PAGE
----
There are a variety of social networking websites, including Facebook, Myspace, LinkedIn, Orkut, Ping, Google+, and Twitter. These sites facilitate online communication through a variety of media. The interactive, interlinking environment supports the creation of personal and business webpages where information, photos and videos are shared. In February 2010, Google released Google buzz, a service for sharing thoughts, multimedia, and social media website feeds using the existing email service, Gmail. Google buzz is an open environment that adheres to open standards, meaning that developers will be able to create applications for buzz across many platforms. Google buzz was retired in 2011. In its place, Google launched Google+ in 2011. Google+ integrates social services such as Google Profiles, and other services like Circles and Hangouts. Google+ is available as a website and on mobile devices. Social bookmarking sites, such as Delicious, Digg, Reddit, and StumbleUpon allow people to discover, organize and share content on the web and to access their own favorites from any personal computer.
Web 2.0 Research
For an overview on some of the recent research work and the resulting application on Web 2.0, refer to the recently released "Handbook of Research on Web 2.0, 3.0, and X.0: Technologies, Business, and Social Applications", San Murugesan (Editor), http://www.igi-global.com/reference/details.asp?id=34850, Information Science Research, Hershey – New York, October 2009, ISBN 978-1-60566-384-5.
- Find a Web 2.0 technology that you have not previously used and describe your experience on a Wikiversity page. Some ideas are:
- Start a blog blog and post several entries each week.
- Follow at least five blogs and comment on them regularly
- Upload at least five vlogs (video logs). Here you can find instructions on how to create a vlog.
- Choose three Web 2.0 tools that you haven’t used before and start using them for at least a week. Then post a link to your profile and share your experiences on your blog. If you have items you can embed such as photos, videos, or audio then embed them to your blog as well.
- Create and upload some digital media, such as photos or video.
- Create a glossary and have students add the latest Web 2.0 tools both name and definition.
- Create an account at a wiki website and edit or add content.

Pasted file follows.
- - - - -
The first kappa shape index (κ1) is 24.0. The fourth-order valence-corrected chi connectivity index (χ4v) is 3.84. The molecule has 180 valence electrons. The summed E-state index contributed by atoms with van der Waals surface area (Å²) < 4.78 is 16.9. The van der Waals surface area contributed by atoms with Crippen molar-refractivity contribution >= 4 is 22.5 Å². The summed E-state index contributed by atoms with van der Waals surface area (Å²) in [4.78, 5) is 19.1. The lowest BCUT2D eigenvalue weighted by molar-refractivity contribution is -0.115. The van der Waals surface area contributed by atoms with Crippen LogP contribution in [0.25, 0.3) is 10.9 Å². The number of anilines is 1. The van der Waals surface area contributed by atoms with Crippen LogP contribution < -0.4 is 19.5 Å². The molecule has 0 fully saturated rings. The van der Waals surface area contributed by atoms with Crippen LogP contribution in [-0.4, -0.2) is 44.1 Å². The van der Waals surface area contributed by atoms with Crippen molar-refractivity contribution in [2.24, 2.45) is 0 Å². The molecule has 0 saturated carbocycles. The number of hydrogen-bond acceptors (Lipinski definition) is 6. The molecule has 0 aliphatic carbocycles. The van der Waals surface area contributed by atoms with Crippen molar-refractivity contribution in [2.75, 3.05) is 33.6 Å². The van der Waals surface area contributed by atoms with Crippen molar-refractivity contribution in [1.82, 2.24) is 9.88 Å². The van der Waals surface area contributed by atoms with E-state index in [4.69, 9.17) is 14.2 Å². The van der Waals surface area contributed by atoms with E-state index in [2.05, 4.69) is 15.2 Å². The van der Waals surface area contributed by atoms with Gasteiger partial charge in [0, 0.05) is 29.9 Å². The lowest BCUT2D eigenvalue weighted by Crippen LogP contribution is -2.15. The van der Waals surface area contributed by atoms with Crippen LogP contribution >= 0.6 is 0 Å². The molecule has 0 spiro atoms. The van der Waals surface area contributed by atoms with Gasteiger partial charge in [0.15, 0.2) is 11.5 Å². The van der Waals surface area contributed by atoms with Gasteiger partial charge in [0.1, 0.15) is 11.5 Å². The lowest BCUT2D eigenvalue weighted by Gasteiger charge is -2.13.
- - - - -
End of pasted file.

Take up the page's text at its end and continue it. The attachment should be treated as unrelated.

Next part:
- Join a social networking website and connect with family, friends, and/or coworkers.
- Sign up to follow 5 or more friends/classmates in social networks such as Twitter, Flickr, and blogs.
- Start a blog blog and post several entries each week.
- Participate in web content creation at a project such as Where are the Joneses. Describe your experience on your blog.
- Create a Wikimedia Foundation user name, view the tutorials on Wikipedia, then find one article (on a topic you are knowledgeable about) to edit and improve on Wikipedia.
- What data exist documenting participation in blogging, wiki editing, creation and sharing of digital media?
- Visit 10 or more Web 2.0 sites like Flicker, Twitter, Facebook, register and place your profile. Have a system for organizing this information - perhaps starting out with a bookmarking site like Delicious can keep disorganization at bay. Consider creating one log-in that can be used at various sites. Some sites won't allow a log-in that begins with a number, so explore and share your findings with others on your blog.
- Which sites do you visit most often? Why?
- What do the good sites have in common?
- Link 5 or more of your sites to each other.
- Sign up for an RSS feed in an area of interest. Follow the feed for 3 days and write about the experience.
- Explore an online video sharing site, such as YouTube or Google Videos. Create an account and examine the features of the site. Consider what makes this a Web 2.0 technology. Upload a video of your choice. Watch this video if you need assistance. Write about your experience here or on your blog.
- Join a Ning network (a "do it yourself" site built from scratch to create a social network of your own) and get a feel for how it works. Explore all of the features and settings. Then start your own network and invite others to join. Be sure to include blog entries, photos, videos, links, Web 2.0 profiles, and other content. Be sure to connect to other Web 2.0 tools with your Ning network. This helps people to reach out and connect to users with the same interests, and produce a happy environment.
- See a link you want to save, or have many links that you want to share with others? Try social bookmarking-you can store, organize, share, and network with other users. Sites like Digg, Pinterest, StumbleUpon,Delicious are great places to start.
- Use several Web 2.0 tools that are similar. Then compare and contrast their features. Which ones did you like the most? Why? Which ones did you like the least? Why? Post your experiences to your blog. Some examples of tools are:
- Watch the following video produced by Karl Fisch and Scott McLeod:
- Did You Know 2.0: http://video.google.com/videoplay?docid=6165575734378530043